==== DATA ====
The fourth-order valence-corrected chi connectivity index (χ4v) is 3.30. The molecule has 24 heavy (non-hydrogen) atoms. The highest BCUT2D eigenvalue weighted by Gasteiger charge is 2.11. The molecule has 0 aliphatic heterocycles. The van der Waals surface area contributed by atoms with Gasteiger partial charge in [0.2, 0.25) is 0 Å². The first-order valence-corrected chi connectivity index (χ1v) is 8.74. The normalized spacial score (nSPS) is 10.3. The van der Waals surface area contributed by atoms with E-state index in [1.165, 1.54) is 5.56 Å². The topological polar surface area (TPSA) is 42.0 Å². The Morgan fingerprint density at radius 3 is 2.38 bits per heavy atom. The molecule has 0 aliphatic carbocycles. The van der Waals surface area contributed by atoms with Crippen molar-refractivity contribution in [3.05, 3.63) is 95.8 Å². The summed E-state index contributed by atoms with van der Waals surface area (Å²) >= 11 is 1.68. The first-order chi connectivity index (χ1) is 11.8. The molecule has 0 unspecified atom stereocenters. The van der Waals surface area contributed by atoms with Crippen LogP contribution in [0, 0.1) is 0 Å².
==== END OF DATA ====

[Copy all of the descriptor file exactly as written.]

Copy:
The fourth-order valence-corrected chi connectivity index (χ4v) is 3.30. The molecule has 24 heavy (non-hydrogen) atoms. The highest BCUT2D eigenvalue weighted by Gasteiger charge is 2.11. The molecule has 0 aliphatic heterocycles. The van der Waals surface area contributed by atoms with Gasteiger partial charge in [0.2, 0.25) is 0 Å². The first-order valence-corrected chi connectivity index (χ1v) is 8.74. The normalized spacial score (nSPS) is 10.3. The van der Waals surface area contributed by atoms with E-state index in [1.165, 1.54) is 5.56 Å². The topological polar surface area (TPSA) is 42.0 Å². The Morgan fingerprint density at radius 3 is 2.38 bits per heavy atom. The molecule has 0 aliphatic carbocycles. The van der Waals surface area contributed by atoms with Crippen molar-refractivity contribution in [3.05, 3.63) is 95.8 Å². The summed E-state index contributed by atoms with van der Waals surface area (Å²) >= 11 is 1.68. The first-order chi connectivity index (χ1) is 11.8. The molecule has 0 unspecified atom stereocenters. The van der Waals surface area contributed by atoms with Crippen LogP contribution in [0, 0.1) is 0 Å².